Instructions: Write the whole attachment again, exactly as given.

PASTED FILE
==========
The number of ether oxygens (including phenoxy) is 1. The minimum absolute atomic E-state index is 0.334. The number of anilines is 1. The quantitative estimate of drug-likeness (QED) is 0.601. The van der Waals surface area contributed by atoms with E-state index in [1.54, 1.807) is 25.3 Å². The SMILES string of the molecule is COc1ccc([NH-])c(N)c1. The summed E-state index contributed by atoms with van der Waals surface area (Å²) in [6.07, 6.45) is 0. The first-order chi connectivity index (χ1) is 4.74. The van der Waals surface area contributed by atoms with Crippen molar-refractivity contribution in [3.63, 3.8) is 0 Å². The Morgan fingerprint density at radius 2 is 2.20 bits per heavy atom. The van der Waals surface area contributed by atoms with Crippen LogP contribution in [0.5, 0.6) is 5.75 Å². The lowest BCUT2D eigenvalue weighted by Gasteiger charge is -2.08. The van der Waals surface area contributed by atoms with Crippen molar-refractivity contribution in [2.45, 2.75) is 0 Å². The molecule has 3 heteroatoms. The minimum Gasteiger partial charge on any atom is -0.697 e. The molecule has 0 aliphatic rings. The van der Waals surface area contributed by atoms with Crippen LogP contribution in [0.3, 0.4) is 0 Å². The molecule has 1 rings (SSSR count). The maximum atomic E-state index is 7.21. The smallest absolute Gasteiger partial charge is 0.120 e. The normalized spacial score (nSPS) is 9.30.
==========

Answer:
The number of ether oxygens (including phenoxy) is 1. The minimum absolute atomic E-state index is 0.334. The number of anilines is 1. The quantitative estimate of drug-likeness (QED) is 0.601. The van der Waals surface area contributed by atoms with E-state index in [1.54, 1.807) is 25.3 Å². The SMILES string of the molecule is COc1ccc([NH-])c(N)c1. The summed E-state index contributed by atoms with van der Waals surface area (Å²) in [6.07, 6.45) is 0. The first-order chi connectivity index (χ1) is 4.74. The van der Waals surface area contributed by atoms with Crippen molar-refractivity contribution in [3.63, 3.8) is 0 Å². The Morgan fingerprint density at radius 2 is 2.20 bits per heavy atom. The van der Waals surface area contributed by atoms with Crippen LogP contribution in [0.5, 0.6) is 5.75 Å². The lowest BCUT2D eigenvalue weighted by Gasteiger charge is -2.08. The van der Waals surface area contributed by atoms with Crippen molar-refractivity contribution in [2.45, 2.75) is 0 Å². The molecule has 3 heteroatoms. The minimum Gasteiger partial charge on any atom is -0.697 e. The molecule has 0 aliphatic rings. The van der Waals surface area contributed by atoms with Crippen LogP contribution in [0.3, 0.4) is 0 Å². The molecule has 1 rings (SSSR count). The maximum atomic E-state index is 7.21. The smallest absolute Gasteiger partial charge is 0.120 e. The normalized spacial score (nSPS) is 9.30.